COLUMBUS, Ohio — Justices on the Ohio Supreme Court heard the argument of a woman who was denied the ability to change her birth certificate to match her gender identity.
Clark County resident Hailey Emmeline Adelaide applied for a change to the sex marker on her birth certificate in October of 2021, but the county’s probate court decided it “lacked authority” under Ohio law to issue the correction.
In attempting to get the marker changed, Adelaide told the court she “had always identified as female – as long as she could remember” and that her gender identity “had not changed throughout her entire life,” according to court documents.
She included in her documentation affidavits from her therapist and a supervising clinical psychologist.
An appeals court upheld the probate court decision, saying the Ohio Revised Code statute regarding corrections to birth certificates “does not expressly authorize changes to sex markers.”
Attorneys for Adelaide pushed for review by the Ohio Supreme Court, saying the appeals court and the probate court wrongly interpreted the “catchall” Ohio law too narrowly, and arguing it “places no substantive limitations on the types of corrections that can be made.”
Adelaide’s attorneys also said the decision was contrary to guidance from the Ohio Department of Health on making such changes.
The case came with support from TransOhio and other pro-LGBTQ rights groups, along with the cities of Cincinnati and Columbus. The major cities argued that the change was necessary for “accurate identification,” which they said was “essential for government operations.”
“Rather than aiding government functions, refusing sex marker corrections for transgender Ohioans makes the work of government more difficult and more dangerous,” attorneys for the cities wrote to the court.
Adelaide’s attorney, Chad Eggspuehler, made a similar argument before the Ohio Supreme Court on Tuesday, calling to question individual discretion from one county probate court to another.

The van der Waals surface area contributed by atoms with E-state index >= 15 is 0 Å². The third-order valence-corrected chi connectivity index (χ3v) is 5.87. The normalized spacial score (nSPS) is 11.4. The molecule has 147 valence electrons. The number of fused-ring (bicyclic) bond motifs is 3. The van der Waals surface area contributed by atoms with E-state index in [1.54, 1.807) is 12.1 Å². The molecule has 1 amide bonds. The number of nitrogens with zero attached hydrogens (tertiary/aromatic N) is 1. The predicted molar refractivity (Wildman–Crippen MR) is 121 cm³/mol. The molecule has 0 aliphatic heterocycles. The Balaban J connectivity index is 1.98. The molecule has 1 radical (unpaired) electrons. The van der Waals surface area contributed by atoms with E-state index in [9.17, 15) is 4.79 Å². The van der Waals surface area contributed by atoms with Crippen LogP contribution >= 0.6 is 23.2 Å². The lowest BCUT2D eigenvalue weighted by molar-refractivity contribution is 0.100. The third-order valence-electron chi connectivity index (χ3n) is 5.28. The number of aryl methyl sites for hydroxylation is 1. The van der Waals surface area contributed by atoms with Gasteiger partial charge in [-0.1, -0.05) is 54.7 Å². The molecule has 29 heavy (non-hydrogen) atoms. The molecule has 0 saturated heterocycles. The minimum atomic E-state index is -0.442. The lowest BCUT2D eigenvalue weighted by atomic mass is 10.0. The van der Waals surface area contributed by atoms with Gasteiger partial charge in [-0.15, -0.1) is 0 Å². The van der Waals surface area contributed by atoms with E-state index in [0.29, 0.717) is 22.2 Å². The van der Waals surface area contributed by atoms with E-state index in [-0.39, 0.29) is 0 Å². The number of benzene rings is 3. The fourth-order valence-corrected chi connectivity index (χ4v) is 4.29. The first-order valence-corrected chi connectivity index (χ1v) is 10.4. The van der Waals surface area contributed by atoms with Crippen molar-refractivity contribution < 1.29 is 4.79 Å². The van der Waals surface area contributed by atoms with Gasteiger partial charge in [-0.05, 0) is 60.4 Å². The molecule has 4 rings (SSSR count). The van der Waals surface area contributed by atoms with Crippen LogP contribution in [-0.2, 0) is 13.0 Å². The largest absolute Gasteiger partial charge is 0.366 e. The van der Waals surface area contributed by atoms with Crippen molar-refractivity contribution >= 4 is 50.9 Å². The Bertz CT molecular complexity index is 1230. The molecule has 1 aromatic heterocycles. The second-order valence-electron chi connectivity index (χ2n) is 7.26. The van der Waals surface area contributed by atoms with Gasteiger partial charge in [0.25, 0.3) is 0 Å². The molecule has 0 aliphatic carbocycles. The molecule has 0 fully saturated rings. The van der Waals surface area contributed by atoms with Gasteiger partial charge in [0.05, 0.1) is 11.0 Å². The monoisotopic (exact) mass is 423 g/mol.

“For the average Ohio citizen, it’s the luck of the draw,” Eggspuehler said. “If you’re born in one county, your birth certificate correction, should you apply for this, is processed. And if you’re born in a different one, it will not be.”
Justices did point out one missing factor in the case: opposition.
“There’s nobody opposing this,” said Justice Patrick Fischer, who, along with Justice Patrick DeWine, dissented even to a court review of the case.
Eggspuehler pushed back, saying Adelaide was not opposed to hearing arguments from the Ohio Department of Health or other entities who rejected the change to her birth certificate, but sees a bigger adversary in the case: ambiguity and inconsistency.
“There are a handful of probate courts that are not following (the Ohio Department of Health’s) guidance,” he said.
Fischer indicated that he still wasn’t sure this case was up to the state’s highest court to decide, or even any member of the judicial branch.
“I see this more as an executive or a legislative issue, not so much a judicial one, because there’s no case and controversy and there’s nobody opposing it,” Fischer said.
The case comes as the Ohio legislature considers legislation to ban transgender women from participating in athletics consistent with their gender identity, and the U.S. Supreme Court looking at a similar issue out of West Virginia. A U.S. House panel also passed a bill to do the same nationally.
The rights of transgender individuals have even taken hold as an argument to increase the threshold needed to amend the Ohio Constitution.